The Orange County Register
In June 1943, 36 B-17 Flying Fortress bombers in the U.S. Army Air Force 100th Bombardment Group arrived at an airbase in England, each with a flight crew of 10 men, all of them there to battle Nazi Germany in World War II.
Four months later, 34 of the 36 Flying Fortresses had been shot down, giving the group its nickname: The Bloody 100th.
If that sounds like a compelling story to you, well, Steven Spielberg and Tom Hanks thought so, too. Along with their fellow executive producer Gary Goetzman, they grabbed the rights to “Masters of the Air,” a history of the American Eighth Air Force, which included the Bloody 100th, for the limited series of the same name.
“Masters of the Air,” which premieres with two episodes on Apple TV+ Friday, Jan. 26, completes the trilogy of World War II series that Spielberg, Hanks and Goetzman embarked upon with “Band of Brothers” in 2001 and “The Pacific” in 2010.
It’s a sweeping war story, an impeccably crafted series that captures the drama inherent in the life-and-death stakes, with death the more common outcome. The crews climbed into hulking airplanes, flew dangerous daylight bombing missions over enemy territory and. if they survived the terror of anti-aircraft flak and German Messerschmitt fighters, they headed out a day or two later to do it all again.
“One of the things that makes its impression on me when I go back and watch the series? We really tried to do as much justice as we could to the danger,” says actor Nate Mann, who plays Maj. Robert “Rosie” Rosenthal in “Masters of the Air.” “To the precariousness. To just how harrowing these missions were.”
Rosenthal, like the other main characters in the series, was a real person. A young lawyer from Brooklyn, he enlisted after Pearl Harbor and beat the odds of the Bloody 100th to become one of the most decorated bomber pilots of the war.
Mann and actor Anthony Boyle, who plays Maj. Harry Crosby, a B-17 navigator, and later, navigator for the entire bomb group, talked recently about the dream-like feeling of working on the project that completed a trilogy they first encountered as boys.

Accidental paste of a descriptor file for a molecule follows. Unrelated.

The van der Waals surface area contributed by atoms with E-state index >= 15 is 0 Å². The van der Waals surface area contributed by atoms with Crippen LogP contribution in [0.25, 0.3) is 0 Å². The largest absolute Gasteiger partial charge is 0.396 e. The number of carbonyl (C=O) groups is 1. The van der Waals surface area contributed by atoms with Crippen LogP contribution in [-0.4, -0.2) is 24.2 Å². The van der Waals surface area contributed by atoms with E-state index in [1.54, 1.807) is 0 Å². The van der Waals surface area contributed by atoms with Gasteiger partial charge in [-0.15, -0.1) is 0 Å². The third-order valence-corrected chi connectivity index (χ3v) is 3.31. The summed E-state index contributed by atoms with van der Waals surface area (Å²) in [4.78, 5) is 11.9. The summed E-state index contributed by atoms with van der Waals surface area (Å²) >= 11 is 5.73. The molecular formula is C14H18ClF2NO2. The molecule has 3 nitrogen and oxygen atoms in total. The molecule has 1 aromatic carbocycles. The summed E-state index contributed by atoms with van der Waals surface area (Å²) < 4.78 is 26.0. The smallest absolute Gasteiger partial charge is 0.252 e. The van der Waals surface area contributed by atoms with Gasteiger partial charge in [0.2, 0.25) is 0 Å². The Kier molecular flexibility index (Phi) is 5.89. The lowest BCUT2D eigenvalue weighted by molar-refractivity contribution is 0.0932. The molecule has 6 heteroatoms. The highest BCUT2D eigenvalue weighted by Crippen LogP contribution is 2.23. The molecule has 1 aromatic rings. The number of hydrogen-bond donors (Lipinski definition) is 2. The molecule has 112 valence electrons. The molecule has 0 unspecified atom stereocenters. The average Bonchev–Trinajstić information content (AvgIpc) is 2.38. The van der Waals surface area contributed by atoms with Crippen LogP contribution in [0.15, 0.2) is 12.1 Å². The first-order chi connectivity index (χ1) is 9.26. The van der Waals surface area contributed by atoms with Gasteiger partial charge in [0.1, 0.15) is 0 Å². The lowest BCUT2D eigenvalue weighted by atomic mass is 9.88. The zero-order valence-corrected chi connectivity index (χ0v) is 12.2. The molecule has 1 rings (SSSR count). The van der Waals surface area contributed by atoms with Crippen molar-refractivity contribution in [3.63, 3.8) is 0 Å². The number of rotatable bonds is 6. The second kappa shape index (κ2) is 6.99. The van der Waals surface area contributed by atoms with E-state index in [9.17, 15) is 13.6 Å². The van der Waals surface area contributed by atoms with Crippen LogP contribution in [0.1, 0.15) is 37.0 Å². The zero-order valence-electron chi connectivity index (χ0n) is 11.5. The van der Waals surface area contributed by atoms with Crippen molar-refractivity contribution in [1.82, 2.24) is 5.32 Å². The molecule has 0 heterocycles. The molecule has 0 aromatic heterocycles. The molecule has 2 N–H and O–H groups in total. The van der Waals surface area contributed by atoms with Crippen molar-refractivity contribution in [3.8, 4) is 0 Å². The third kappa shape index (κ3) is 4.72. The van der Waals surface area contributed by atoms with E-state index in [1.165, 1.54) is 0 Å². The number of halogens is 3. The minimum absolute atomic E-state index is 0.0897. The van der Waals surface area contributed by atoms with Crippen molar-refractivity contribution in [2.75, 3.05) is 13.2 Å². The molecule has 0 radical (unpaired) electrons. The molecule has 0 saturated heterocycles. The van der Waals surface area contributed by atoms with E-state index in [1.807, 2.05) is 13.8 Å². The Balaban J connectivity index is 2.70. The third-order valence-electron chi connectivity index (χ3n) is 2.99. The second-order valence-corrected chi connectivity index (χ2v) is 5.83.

“I watched ‘Band of Brothers’ as a kid,” Mann says. “I think it was one of the first TV shows I’d watched in its entirety. It made such a big impression on me.”
He also saw “Saving Private Ryan,” the 1997 World War II epic for which Spielberg directed Hanks, and later, “The Pacific,” too.
“This show, it’s the same lineage,” Mann says of Goetzman, Hanks and Spielberg. “It was actually seeing how much this story mattered to them, and why this story was so important to tell, I knew I wanted to be a part of that legacy.”
The Irish Boyle, who as Crosby, also narrates the series, says his experience was similar.
“Yeah, for me, man, it was those three names,” Boyle says, recalling receiving an email about the project that didn’t share too many specifics. “You go, ‘Oh, of course, I want it. I don’t even know what it is, but I want to do it.’
“Then when I found out it was the third installment of ‘Band of Brothers,’ which was one of my favorite series growing up, I just wanted to — you know, I’d have held the boom. I’d have just sat in the room and watched it,” he says. “So to play a role in it was just a really great honor.”
Boyle and Mann are part of a quartet of lead actors that includes Austin Butler, an Oscar nominee for “Elvis,” and Callum Turner as best friends Maj. Gale “Buck” Cleven and Maj. John “Bucky” Egan. (And yes, Buck and Bucky were their real nicknames.)
Barry Keoghan, an Oscar nominee for “The Banshees of Inisherin,” plays fellow pilot Lt. Curtis Biddick. And the trio of actors Branden Cook, Josiah Cross and new “Doctor Who” star Ncuti Gatwa arrive in the final episodes of the series as Tuskegee Airmen, Black pilots flying P-51 fighter planes.